I have so many places on my list, but I would really lobe to go to Africa. I consider myself an “adventure girl” and Africa feels like the ULTIMATE adventure!

culture trip logo letter c
group posing for picture on iceberg
group posing for picture on iceberg

Every CULTURE TRIP Small-group adventure is led by a Local Insider just like Hanna.

map of volcanic iceland trip destination points
culture trip brand logo
culture trip right arrow
landscape with balloons floating in the air


Connect with like-minded people on our premium trips curated by local insiders and with care for the world

Since you are here, we would like to share our vision for the future of travel - and the direction Culture Trip is moving in.

Culture Trip launched in 2011 with a simple yet passionate mission: to inspire people to go beyond their boundaries and experience what makes a place, its people and its culture special and meaningful — and this is still in our DNA today. We are proud that, for more than a decade, millions like you have trusted our award-winning recommendations by people who deeply understand what makes certain places and communities so special.

Increasingly we believe the world needs more meaningful, real-life connections between curious travellers keen to explore the world in a more responsible way. That is why we have intensively curated a collection of premium small-group trips as an invitation to meet and connect with new, like-minded people for once-in-a-lifetime experiences in three categories: Culture Trips, Rail Trips and Private Trips. Our Trips are suitable for both solo travelers, couples and friends who want to explore the world together.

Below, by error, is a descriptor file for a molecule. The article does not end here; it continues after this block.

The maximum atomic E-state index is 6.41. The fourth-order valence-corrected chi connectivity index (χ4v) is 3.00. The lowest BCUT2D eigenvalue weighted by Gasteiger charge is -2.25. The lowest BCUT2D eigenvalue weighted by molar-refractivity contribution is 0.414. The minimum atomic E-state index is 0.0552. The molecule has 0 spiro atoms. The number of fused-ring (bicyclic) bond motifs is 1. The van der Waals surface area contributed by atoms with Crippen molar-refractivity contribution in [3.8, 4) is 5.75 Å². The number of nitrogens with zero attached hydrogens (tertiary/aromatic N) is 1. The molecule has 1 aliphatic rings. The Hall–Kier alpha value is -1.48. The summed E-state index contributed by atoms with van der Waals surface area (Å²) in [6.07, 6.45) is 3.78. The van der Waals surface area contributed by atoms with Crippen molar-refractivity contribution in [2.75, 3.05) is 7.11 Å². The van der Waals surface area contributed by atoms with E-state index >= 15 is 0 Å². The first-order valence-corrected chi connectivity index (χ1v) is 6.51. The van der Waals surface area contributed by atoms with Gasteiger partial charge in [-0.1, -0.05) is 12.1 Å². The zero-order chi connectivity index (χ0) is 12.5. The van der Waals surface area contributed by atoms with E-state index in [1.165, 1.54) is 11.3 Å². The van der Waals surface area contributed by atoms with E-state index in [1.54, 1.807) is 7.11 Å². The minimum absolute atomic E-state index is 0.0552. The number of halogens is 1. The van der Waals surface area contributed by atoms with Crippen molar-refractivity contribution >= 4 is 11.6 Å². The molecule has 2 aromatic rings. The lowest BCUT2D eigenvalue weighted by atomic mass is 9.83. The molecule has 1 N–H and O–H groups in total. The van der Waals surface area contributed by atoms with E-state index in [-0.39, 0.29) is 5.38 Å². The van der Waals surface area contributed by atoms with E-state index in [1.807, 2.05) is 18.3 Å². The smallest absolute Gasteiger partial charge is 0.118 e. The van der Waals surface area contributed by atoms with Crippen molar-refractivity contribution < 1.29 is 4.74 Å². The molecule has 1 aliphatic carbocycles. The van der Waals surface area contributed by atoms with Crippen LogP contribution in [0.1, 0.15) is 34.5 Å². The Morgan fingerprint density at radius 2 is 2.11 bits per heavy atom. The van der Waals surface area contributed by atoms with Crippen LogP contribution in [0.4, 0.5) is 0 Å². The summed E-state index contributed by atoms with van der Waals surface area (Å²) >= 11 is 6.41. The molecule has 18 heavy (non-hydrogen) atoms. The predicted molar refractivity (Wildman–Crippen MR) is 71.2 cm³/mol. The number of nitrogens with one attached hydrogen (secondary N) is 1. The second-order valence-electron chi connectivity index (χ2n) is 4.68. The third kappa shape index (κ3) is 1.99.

Culture Trips are deeply immersive 5 to 16 days itineraries, that combine authentic local experiences, exciting activities and 4-5* accommodation to look forward to at the end of each day. Our Rail Trips are our most planet-friendly itineraries that invite you to take the scenic route, relax whilst getting under the skin of a destination. Our Private Trips are fully tailored itineraries, curated by our Travel Experts specifically for you, your friends or your family.

We know that many of you worry about the environmental impact of travel and are looking for ways of expanding horizons in ways that do minimal harm - and may even bring benefits. We are committed to go as far as possible in curating our trips with care for the planet. That is why all of our trips are flightless in destination, fully carbon offset - and we have ambitious plans to be net zero in the very near future.